The best way to advance humanity is to reduce its numbers. Every problem we have caused (and that is almost all the problems that exist) can be solved, or its damages reduced, by a huge reduction in our numbers. How many environmentalists and animal advocates have deliberately had no children? How many, instead, spend all their energy bringing up their children instead of helping solve problems. How many brag how their superior kids will solve all the problems that their parents were too busy breeding to solve?
So from the point of view of the earth and its other inhabitants what is "Good"? Surely not humanity. The world would recover and go on nicely without us.
I had my tubes tied cut-cauterised at age 30 :D
I teach, so I hope to affect other people's kids, as some teachers affected me ;)
Have you had your daughters fixed? Just kidding, but you have increased the human population. You, and, I hope, your wife, are still here. Perhaps some of the grandparents are still here. Will there be water for your grandchildren? I hope so. What about clean rivers and lakes for wildlife. What's good for me, is what is good for a living earth. We are are acting as parasites on her skin. We could have the goal of a symbiotic relationship with the rest of the living things on earth.
From Jeff Jacoby, a perspective that I generally agree with...
Has there ever been a more persistent and popular superstition than the idea that having more kids is a bad thing, or that “overpopulation’’ causes hunger, misery, and hopelessness? In the 18th century, Thomas Malthus warned that human population growth must inevitably outstrip the food supply; to prevent mass starvation, he suggested, “we should sedulously encourage the other forms of destruction,’’ such as encouraging the spread of disease among the poor. In the 20th century, Paul Ehrlich wrote bestsellers with titles like “The Population Bomb,’’ in which he described the surging number of humans in the world as a “cancer’’ that would have to be excised through “brutal and heartless decisions.’’ (His list included sterilization, abortion, and steep tax rates on families with children.)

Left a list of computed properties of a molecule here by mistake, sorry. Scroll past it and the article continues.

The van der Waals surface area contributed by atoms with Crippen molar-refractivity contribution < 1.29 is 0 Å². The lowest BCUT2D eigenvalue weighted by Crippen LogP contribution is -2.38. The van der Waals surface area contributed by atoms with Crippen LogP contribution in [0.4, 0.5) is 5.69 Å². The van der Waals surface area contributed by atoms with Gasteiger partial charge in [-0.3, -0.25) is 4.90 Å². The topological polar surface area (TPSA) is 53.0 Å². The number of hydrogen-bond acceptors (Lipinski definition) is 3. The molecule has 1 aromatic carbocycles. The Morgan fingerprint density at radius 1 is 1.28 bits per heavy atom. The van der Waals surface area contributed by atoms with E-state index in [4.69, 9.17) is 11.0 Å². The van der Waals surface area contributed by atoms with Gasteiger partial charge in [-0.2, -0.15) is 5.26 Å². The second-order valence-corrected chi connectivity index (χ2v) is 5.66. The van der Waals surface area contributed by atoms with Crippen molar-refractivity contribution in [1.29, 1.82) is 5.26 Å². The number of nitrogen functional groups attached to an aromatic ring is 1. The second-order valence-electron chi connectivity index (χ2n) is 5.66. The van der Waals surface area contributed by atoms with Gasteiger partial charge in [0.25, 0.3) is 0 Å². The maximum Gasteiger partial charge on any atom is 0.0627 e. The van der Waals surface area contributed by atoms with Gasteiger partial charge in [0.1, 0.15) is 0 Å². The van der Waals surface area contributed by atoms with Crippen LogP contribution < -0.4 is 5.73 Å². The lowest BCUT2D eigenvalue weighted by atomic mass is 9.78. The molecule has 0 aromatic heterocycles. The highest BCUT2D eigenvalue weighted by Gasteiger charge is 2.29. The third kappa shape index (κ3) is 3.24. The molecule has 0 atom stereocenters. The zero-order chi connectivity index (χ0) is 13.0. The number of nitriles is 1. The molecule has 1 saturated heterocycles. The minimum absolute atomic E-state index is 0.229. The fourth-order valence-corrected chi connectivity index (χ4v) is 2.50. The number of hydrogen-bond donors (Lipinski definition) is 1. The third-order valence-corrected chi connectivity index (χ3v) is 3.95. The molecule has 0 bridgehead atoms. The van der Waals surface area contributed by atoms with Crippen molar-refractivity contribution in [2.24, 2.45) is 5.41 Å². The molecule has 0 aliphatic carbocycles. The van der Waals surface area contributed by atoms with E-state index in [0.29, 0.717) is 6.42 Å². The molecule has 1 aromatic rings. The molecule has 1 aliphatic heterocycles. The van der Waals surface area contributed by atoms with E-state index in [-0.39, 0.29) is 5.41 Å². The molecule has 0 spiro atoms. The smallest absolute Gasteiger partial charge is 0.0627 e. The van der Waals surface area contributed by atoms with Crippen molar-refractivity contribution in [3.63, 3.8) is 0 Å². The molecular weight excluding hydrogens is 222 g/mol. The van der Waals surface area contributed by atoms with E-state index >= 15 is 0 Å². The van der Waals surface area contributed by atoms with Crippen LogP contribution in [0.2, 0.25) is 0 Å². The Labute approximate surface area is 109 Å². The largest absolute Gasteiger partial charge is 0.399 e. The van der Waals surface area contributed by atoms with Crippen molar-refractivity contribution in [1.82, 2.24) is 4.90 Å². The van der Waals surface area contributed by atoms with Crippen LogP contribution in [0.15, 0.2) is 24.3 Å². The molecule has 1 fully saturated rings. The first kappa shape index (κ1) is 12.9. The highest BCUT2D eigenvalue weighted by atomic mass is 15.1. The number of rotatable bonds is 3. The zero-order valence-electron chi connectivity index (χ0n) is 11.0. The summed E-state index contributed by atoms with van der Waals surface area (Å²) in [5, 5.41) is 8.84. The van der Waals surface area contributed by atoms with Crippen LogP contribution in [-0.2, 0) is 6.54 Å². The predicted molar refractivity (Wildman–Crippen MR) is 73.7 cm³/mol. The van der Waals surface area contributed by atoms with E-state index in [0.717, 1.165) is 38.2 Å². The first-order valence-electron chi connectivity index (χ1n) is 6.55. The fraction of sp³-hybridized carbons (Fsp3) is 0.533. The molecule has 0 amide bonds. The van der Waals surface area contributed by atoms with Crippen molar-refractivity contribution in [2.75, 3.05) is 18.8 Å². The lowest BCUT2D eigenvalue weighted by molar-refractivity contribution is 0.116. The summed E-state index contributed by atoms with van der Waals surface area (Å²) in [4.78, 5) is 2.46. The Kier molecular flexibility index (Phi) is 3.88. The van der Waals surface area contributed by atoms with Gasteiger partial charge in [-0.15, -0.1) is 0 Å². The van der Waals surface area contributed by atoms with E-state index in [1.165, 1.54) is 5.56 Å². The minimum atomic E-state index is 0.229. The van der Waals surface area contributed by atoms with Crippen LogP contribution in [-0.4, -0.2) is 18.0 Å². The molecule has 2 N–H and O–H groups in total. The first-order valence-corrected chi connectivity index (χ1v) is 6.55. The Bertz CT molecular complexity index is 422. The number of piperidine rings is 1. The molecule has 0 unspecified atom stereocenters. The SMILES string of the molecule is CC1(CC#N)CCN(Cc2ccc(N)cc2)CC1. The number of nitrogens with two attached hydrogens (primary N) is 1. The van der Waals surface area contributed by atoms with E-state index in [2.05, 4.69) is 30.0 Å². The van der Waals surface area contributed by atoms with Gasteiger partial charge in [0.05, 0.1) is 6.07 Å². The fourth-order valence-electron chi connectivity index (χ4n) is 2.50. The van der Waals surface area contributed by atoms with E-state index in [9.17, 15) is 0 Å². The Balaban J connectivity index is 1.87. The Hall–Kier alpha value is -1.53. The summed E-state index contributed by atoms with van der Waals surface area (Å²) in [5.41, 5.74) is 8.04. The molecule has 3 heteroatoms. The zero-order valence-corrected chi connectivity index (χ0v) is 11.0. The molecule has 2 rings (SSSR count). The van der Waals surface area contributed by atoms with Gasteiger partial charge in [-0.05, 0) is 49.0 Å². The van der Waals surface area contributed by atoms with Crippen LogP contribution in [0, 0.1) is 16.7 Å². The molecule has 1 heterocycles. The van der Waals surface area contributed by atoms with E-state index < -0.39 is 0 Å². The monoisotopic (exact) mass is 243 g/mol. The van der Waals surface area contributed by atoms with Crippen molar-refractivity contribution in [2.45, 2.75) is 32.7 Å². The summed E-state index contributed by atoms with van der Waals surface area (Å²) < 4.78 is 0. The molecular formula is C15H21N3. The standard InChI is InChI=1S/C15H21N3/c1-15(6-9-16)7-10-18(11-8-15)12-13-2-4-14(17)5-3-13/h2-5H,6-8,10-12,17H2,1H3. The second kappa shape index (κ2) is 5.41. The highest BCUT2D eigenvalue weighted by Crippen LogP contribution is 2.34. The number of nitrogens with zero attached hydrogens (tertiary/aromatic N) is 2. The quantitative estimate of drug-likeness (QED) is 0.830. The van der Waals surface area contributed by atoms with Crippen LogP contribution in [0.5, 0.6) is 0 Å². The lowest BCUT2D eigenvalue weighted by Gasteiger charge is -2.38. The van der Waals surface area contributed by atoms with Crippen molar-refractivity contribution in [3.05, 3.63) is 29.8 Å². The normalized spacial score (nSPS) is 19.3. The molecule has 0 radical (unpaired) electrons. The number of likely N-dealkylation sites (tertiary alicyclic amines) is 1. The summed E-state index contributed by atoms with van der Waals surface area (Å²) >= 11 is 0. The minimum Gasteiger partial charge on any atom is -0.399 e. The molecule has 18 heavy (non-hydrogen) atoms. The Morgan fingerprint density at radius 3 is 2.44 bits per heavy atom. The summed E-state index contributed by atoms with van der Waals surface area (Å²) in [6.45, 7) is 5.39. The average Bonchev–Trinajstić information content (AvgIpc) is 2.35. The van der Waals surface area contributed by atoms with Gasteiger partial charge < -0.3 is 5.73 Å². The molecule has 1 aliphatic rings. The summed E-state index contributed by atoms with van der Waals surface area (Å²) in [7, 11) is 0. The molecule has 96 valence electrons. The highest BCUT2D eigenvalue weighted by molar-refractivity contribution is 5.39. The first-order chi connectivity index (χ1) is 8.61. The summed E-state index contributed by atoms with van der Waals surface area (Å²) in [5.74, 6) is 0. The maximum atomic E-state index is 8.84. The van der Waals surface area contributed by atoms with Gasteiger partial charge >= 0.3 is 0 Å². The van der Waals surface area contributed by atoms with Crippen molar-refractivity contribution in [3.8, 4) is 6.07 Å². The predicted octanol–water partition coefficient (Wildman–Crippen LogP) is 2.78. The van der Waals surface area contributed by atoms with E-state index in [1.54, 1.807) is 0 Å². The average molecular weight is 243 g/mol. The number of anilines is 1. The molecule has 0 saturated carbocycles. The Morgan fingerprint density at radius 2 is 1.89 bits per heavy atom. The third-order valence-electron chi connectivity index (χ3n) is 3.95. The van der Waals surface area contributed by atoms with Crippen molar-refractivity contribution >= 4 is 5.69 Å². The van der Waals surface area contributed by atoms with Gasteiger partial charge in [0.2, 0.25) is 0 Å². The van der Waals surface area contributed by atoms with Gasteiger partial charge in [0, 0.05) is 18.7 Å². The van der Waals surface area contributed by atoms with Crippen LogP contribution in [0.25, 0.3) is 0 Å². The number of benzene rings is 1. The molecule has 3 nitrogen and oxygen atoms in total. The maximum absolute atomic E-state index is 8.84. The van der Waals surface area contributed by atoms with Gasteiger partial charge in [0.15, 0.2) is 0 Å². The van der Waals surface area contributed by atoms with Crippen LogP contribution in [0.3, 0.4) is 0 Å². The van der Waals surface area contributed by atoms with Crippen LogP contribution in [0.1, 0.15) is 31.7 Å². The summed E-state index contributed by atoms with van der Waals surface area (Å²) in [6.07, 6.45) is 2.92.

Just last month, Thomas Friedman avowed in his New York Times column that “The Earth Is Full,’’ and that “we are currently growing at a rate that is using up the Earth’s resources far faster than they can be sustainably replenished.’’
For more than 200 years the population alarmists have been predicting the worst, and for more than 200 years their predictions have failed to come true. As the number of men, women, and children in the world has skyrocketed - from fewer than 1 billion when Malthus lived to nearly 7 billion today - so has the average standard of living. Poverty, disease, and hunger have not been eradicated, of course, and there are many people in dire need of help. But on the whole human beings are living longer, healthier, cleaner, richer, better-educated, more productive, and more comfortable lives than ever before.
When human beings proliferate, the result isn’t less of everything to go around. The planet doesn’t run out of food and fuel, minerals, and metals. On the contrary, most resources have grown cheaper and more abundant over the past couple centuries - in tandem with rising population.
The explanation is no mystery. Yes, more babies mean more mouths and therefore more consumption. But more babies also mean more minds and arms and spines - and therefore more new ideas, more effort, more creativity, more initiative, more enterprise. “Human beings do not just consume, they also produce,’’ writes George Mason University economist Bryan Caplan. “The world economy is not like a party where everyone splits a birthday cake; it is more like a potluck where everyone brings a dish.’’
FLAME AWAY! I can take the heat :-)
Dear me that argument is almost as old as Malthus himself. Anyone with a modicum of science and biological systems and ecosystems knowledge can fully understand the undisputed destruction of our ecosystems and near extermination of all large wildlife!
TNT666, dismissing the argument as “old” does not dispute it. In fact, you don’t dispute anything in the article, but rather change the argument to one of ecosystems and wildlife, which misses the objection to the overpopulation myth. On balance, population increases the prosperity of humans in a (relatively) free society.
I’m more than happy to debate this topic, but I’d rather not highjack this thread as overpopulation and environmental impact debates are probably best discussed elsewhere. If you wish to further explore this topic with me, start a new thread - or I can do so if you’re interested. Just let me know.